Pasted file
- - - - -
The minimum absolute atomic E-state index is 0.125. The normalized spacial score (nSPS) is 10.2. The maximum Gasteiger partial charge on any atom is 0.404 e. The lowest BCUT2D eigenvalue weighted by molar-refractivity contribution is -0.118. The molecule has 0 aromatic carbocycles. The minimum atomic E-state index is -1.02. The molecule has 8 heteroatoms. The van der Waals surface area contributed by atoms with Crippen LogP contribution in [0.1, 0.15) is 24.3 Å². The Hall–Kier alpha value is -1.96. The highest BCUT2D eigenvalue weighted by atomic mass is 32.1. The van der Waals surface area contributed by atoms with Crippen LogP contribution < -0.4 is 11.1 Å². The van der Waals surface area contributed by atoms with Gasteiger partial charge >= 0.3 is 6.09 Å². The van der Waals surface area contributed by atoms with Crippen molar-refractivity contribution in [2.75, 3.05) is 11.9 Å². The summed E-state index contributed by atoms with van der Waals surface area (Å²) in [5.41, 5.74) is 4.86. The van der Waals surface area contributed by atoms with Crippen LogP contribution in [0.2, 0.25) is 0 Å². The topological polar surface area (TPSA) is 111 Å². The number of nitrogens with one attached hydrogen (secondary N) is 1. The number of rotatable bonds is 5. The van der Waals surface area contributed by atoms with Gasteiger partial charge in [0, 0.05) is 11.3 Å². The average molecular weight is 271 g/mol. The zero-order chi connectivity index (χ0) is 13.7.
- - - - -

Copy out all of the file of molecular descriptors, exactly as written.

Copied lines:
The minimum absolute atomic E-state index is 0.125. The normalized spacial score (nSPS) is 10.2. The maximum Gasteiger partial charge on any atom is 0.404 e. The lowest BCUT2D eigenvalue weighted by molar-refractivity contribution is -0.118. The molecule has 0 aromatic carbocycles. The minimum atomic E-state index is -1.02. The molecule has 8 heteroatoms. The van der Waals surface area contributed by atoms with Crippen LogP contribution in [0.1, 0.15) is 24.3 Å². The Hall–Kier alpha value is -1.96. The highest BCUT2D eigenvalue weighted by atomic mass is 32.1. The van der Waals surface area contributed by atoms with Crippen LogP contribution < -0.4 is 11.1 Å². The van der Waals surface area contributed by atoms with Gasteiger partial charge >= 0.3 is 6.09 Å². The van der Waals surface area contributed by atoms with Crippen molar-refractivity contribution in [2.75, 3.05) is 11.9 Å². The summed E-state index contributed by atoms with van der Waals surface area (Å²) in [5.41, 5.74) is 4.86. The van der Waals surface area contributed by atoms with Crippen LogP contribution in [0.2, 0.25) is 0 Å². The topological polar surface area (TPSA) is 111 Å². The number of nitrogens with one attached hydrogen (secondary N) is 1. The number of rotatable bonds is 5. The van der Waals surface area contributed by atoms with Gasteiger partial charge in [0, 0.05) is 11.3 Å². The average molecular weight is 271 g/mol. The zero-order chi connectivity index (χ0) is 13.7.